However, on the day before the races, we wandered around and tried to get a feeling for what was going on. We have been watching the dragon boat teams practice for months now. The teams have been out there in the rain and in shine. As we watch them, they row great distances, across the entire harbor in front of us. When we walked around Stanley Main Beach, where the races start from, we were surprised to see the shorter courses marked off in the water. I had been thinking of the dragon boats races as an endurance event but really they are a sprint race.

The boats themselves have dragon heads on the front and tails on the back and have a drummer who beats out the rhythm for the oars. The boats hold 22, including the paddlers, steersman and drummer. Some dragon boats are much larger, with up to 80 paddlers, but this 22 person boat is the competition size. The Stanley residents association owns the actual boats, and with a recent addition now has a regatta of 22 boats.

Smaller races have been going on all month but the Stanley race occurs on the actual holiday, the Tuen Ng Festival, which falls on the 5th day of the 5th month (early June). It is a national holiday and most everyone is off work (again we were got flat footed on this holiday!). The holiday itself is fascinating, basically a fesitval for my old anti-corruption work. As far as I know, in the Ancient Kingdom of Ch’u, a honest statesman named Chu Yan served the Emperor. He advised the Emperor on all matters and was well thought of by the people. Chu Yan grew frustrated with corruption in government and wrote a poem entitled Li Sao about his frustrations with bureaucracy. In 288 B.C, Chu Yan drowned himself in the Mi-Lo River in what is now Hunan Province. His friends and followers leapt into dragon boats and raced out into the river to save him but arrived too late. The entourage in boats then beat drums to scare away the fish and stop the fish from eating Chu Yan’s body.

Because of all this, and perhaps because June is the middle of the typhoon season, the fifth month is considered an unlucky and unhealthy month. Locals collect various herbs and put them up in the home to promote health. Needless to say, I did not know any of this and we are all nursing bad colds and a case of pink eye. Perhaps next June we will stock up on the appropriate herbs in addition to chloramphenicol eye ointment. We definitely need all the help we can out here, especially now that we know it is the unhealthy month!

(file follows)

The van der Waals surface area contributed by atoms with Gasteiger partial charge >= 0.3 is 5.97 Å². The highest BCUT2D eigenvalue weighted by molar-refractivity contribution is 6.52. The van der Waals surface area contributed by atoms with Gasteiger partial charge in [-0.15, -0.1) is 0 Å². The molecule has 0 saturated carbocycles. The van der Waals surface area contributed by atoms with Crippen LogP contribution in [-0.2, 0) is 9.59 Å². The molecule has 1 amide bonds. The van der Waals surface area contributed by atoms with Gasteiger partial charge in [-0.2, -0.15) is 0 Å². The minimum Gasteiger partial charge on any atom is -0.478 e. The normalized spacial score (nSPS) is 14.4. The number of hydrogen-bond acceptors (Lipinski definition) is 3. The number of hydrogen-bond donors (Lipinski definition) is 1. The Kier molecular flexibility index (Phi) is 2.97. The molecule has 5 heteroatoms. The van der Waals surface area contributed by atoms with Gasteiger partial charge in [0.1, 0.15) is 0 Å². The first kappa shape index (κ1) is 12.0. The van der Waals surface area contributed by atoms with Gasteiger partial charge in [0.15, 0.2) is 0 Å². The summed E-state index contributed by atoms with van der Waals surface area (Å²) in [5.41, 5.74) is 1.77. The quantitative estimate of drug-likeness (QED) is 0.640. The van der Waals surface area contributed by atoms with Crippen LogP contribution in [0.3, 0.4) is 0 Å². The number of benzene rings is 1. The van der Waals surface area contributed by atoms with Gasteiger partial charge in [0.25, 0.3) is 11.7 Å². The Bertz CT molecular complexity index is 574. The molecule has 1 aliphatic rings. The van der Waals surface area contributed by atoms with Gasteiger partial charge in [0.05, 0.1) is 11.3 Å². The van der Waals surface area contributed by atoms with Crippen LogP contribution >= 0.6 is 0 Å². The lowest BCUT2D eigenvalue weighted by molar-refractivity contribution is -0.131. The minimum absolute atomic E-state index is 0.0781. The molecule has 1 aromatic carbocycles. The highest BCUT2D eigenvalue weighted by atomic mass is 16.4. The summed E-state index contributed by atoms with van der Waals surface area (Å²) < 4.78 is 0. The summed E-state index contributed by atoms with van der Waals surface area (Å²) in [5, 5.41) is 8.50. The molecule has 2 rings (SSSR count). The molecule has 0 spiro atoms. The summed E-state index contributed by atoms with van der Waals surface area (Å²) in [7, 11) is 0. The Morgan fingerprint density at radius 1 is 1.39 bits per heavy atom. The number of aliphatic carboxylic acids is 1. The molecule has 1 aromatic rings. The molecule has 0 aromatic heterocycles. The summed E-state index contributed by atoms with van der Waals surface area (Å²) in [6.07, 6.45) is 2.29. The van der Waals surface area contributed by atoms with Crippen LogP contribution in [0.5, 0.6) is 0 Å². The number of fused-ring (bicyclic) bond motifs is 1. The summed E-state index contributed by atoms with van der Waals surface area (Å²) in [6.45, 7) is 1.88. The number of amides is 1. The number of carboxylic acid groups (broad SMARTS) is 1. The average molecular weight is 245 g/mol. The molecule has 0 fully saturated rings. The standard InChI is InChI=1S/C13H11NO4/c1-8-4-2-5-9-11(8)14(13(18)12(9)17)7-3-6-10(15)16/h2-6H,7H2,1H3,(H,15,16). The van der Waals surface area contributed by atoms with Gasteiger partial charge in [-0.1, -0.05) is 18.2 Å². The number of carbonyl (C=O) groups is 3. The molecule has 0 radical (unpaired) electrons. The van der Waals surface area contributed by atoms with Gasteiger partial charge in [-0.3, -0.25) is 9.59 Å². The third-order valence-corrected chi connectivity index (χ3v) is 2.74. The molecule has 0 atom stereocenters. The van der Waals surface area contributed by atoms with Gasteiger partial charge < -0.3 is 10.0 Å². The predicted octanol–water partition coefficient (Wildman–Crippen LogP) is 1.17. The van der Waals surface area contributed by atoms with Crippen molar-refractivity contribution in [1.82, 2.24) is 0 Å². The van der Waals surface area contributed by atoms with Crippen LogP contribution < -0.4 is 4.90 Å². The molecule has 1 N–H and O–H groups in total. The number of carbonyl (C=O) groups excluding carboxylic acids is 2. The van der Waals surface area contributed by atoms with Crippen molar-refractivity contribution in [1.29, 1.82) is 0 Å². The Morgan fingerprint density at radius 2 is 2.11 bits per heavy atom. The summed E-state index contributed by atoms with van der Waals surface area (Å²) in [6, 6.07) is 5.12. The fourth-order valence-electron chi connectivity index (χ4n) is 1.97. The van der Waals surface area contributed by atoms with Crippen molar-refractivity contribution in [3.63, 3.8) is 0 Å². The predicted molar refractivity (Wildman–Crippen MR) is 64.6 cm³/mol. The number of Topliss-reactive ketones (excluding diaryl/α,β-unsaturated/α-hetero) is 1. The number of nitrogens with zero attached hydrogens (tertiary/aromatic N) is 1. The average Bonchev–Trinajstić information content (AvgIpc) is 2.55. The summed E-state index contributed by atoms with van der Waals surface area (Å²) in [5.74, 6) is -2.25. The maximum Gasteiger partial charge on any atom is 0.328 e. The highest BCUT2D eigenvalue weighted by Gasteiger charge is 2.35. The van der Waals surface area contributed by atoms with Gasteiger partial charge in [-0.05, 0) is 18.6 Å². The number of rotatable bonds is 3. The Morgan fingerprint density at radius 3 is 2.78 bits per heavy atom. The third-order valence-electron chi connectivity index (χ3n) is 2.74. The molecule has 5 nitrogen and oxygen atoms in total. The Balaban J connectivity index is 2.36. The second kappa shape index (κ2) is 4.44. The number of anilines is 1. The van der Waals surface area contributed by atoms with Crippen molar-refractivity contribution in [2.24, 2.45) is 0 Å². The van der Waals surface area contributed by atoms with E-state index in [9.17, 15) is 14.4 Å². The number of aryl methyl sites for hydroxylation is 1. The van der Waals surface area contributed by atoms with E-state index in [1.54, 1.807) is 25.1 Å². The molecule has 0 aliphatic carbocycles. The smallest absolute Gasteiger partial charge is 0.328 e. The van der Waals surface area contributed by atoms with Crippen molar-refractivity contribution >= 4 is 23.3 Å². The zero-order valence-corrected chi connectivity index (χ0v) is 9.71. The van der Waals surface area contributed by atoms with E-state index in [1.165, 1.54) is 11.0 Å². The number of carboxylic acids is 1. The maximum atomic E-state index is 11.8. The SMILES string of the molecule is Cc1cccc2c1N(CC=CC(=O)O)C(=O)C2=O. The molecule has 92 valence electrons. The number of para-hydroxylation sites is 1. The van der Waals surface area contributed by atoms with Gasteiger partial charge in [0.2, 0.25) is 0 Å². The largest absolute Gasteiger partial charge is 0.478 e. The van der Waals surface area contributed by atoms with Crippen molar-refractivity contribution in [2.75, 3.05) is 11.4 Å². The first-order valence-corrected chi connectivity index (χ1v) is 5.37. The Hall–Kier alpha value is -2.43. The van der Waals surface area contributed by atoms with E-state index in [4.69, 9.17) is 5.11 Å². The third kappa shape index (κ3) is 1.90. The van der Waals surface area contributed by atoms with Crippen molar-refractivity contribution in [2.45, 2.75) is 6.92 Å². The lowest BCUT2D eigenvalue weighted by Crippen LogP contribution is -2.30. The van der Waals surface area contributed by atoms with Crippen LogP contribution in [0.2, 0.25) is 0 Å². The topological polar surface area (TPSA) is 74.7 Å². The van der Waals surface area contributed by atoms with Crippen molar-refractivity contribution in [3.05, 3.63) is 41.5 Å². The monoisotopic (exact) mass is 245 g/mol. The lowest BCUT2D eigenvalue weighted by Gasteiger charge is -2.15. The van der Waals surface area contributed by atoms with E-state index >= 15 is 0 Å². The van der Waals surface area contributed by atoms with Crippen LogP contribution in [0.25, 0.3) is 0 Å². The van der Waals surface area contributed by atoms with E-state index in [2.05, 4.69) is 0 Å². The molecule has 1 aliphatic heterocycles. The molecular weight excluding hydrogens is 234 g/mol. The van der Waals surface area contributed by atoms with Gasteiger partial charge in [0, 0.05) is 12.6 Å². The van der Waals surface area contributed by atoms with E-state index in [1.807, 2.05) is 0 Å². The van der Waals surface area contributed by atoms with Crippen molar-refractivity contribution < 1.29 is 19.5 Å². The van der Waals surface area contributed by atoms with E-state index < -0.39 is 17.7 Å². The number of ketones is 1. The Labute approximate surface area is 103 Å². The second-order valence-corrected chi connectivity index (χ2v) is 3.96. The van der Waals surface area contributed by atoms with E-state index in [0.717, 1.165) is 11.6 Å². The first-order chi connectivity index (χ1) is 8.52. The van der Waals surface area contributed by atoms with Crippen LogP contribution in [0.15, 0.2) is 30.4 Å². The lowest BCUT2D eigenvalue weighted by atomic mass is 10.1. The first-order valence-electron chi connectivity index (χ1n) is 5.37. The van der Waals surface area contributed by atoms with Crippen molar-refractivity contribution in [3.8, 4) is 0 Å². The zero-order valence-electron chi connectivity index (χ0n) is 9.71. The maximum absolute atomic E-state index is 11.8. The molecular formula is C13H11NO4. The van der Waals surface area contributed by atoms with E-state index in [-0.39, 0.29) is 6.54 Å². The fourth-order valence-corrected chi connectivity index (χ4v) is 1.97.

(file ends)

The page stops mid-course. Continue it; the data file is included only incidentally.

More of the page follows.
Saturday, June 09, 2007

Everyday logistics: bike riding!

Many things in Hong Kong are beautiful and lovely and if not that, at least efficient and technologically advanced. And then there are the things that are none of the above. Like riding a bicycle. Getting the kids out the door and on their bikes is so arduous that it is comical. At least we try to laugh, if only to divert ourselves from the exhaustion of the relaxing weekend afternoon family bike ride.

First off, we must get out of the apartment. Royce keeps her bicycle in the apartment as it is a "new" Christmas present and she likes to keep it near her at all times. We squeeze her bike on to the elevator and journey down to where the rest of the bikes are. The other kids are forced (by us and the demands of space) to lock their bikes up on the P2 level of our building, sort of terrace level that connects all the apartment blocks and links to the pool, playground and parking lot. It is an okay space to ride except that you have to ride in a small circle, passing through a narrow hallway. Awhile back Adam crashed onto a cement ledge in the hallway, causing half his face to swell to about 5x its normal size. For this reason, no one is too interested in riding circles on P2 anymore.